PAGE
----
Confessions of a Ghost Writer: I Dodge a Bullet—Update

Funny story.

As I detailed in my last Confession, I dodged a wild bullet about two years ago, when a dear friend and collaborator referred a gentleman to me who had a book he wanted ghostwritten.

Long story short, a combination of unwillingness to communicate that ran to paranoid secrecy (he claimed to have written a screenplay that was made into a movie “on the big screen in Hollywood” but refused to tell me the name of the movie), insulting comments, fibbing about the script’s success with publishers, and insisting I sign a contract to write the novelization before I had any more information about the story than its title (THE GAME IS AFOOT! in my fictionalized account) caused me to decline to acquiesce to his request.

Fast forward two years: The managing editor at a New York-based editorial service I work with frequently called and left a message saying he had a new client for me if I wanted him. He sent an email with a link that read: THE GAME IS AFOOT! – Egon Egonodon.

I followed the link and found that the Facebook posting looked pretty much as it had the last time I saw it. Did I take the job, you ask, Dear Reader?

I did not.



Confessions of a Ghost Writer: I Dodge a Bullet—Update — 6 Comments

  1. I translated a ‘super secret killer Hollywood script’ into English for a Fred Fictiouson some ten years ago. It started with ‘The mountains are white with snow white as snow’ and went way down from that. Never heard of the movie (no wonder) but the translation agency paid me, at least.

    • Oh, back in the day I freelance edited several novel projects by Hollywood screenwriters. Not a single one of them listened to gentle suggestions about the differences between screenplay and prose, and not a one was ever published. Good money, though!

    • The mountains are—
      with snow
      as snow

      But that’s poetry, that is!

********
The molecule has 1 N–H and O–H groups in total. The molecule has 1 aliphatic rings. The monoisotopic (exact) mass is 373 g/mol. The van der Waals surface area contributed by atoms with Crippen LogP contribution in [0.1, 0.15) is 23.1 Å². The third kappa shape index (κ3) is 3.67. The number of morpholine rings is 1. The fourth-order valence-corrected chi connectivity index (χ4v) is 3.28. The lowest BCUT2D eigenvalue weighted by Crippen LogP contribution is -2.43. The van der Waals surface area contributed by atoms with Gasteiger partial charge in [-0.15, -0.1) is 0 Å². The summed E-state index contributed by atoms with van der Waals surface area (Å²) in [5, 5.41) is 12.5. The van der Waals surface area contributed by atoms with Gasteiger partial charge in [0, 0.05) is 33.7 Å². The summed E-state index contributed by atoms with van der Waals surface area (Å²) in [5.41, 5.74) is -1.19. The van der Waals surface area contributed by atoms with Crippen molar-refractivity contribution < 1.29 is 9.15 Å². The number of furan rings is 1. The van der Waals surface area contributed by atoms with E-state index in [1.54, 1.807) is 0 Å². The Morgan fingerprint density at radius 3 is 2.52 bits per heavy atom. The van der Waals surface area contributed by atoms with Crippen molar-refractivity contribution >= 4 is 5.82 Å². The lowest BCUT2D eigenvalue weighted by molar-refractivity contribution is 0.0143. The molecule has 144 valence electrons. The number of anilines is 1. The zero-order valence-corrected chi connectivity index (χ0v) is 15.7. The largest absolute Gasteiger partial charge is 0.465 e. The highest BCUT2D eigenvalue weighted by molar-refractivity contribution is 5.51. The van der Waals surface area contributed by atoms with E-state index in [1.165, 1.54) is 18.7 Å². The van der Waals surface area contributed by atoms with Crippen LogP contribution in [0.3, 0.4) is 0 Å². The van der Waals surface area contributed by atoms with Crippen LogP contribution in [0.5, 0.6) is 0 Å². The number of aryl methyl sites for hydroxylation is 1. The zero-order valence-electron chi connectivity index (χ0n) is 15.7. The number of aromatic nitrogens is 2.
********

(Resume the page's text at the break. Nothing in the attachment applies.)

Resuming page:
2. Sounds to me like a lot of ghostwriters are dodging this bullet. Word is getting around–congrats to all of those who missed this one!

  3. I did a Fred Fictitiouson project a little while back for someone who DID have a killer story to tell – and I told it, and I did so rather well if I say so myself. He did pay reasonably well, but then informed me that he was sending the MS I sent him to an “editing agency” – and presented himself as the author thereto – i know because I (accidentally) got copied onto an email exchange between him and the agency in question – and the agency, a dicey enterprise I could have warned him against if he’d bothered to ask, came back with something like, “Congratulations on having written this book. Now let’s work together to make this manuscript publication-ready”. (It WAS publication-ready. My hubby’s an editor. He did at least two editorial passes through this thing as I wrote it, which meant that my Fred was getting that for free. But still. His money.) He spent almost as much on this editing agency pass as he did with me for writing the thing in the first place. And then I saw the finished published book.

    They pretty much changed NOTHING. What was published was largely – with a cosmetic touch here and there – exactly the thing that I had written.

    It was good money but I’d never work with this dude again. And if anyone in the biz wants a name beneath the FIctitiouson moniker, I’ll happily provide one.

  4. I’ve done a bit of this work myself, and I am not surprised at these stories! Amateurs are sometimes hard to educate about the realities of writing and publishing.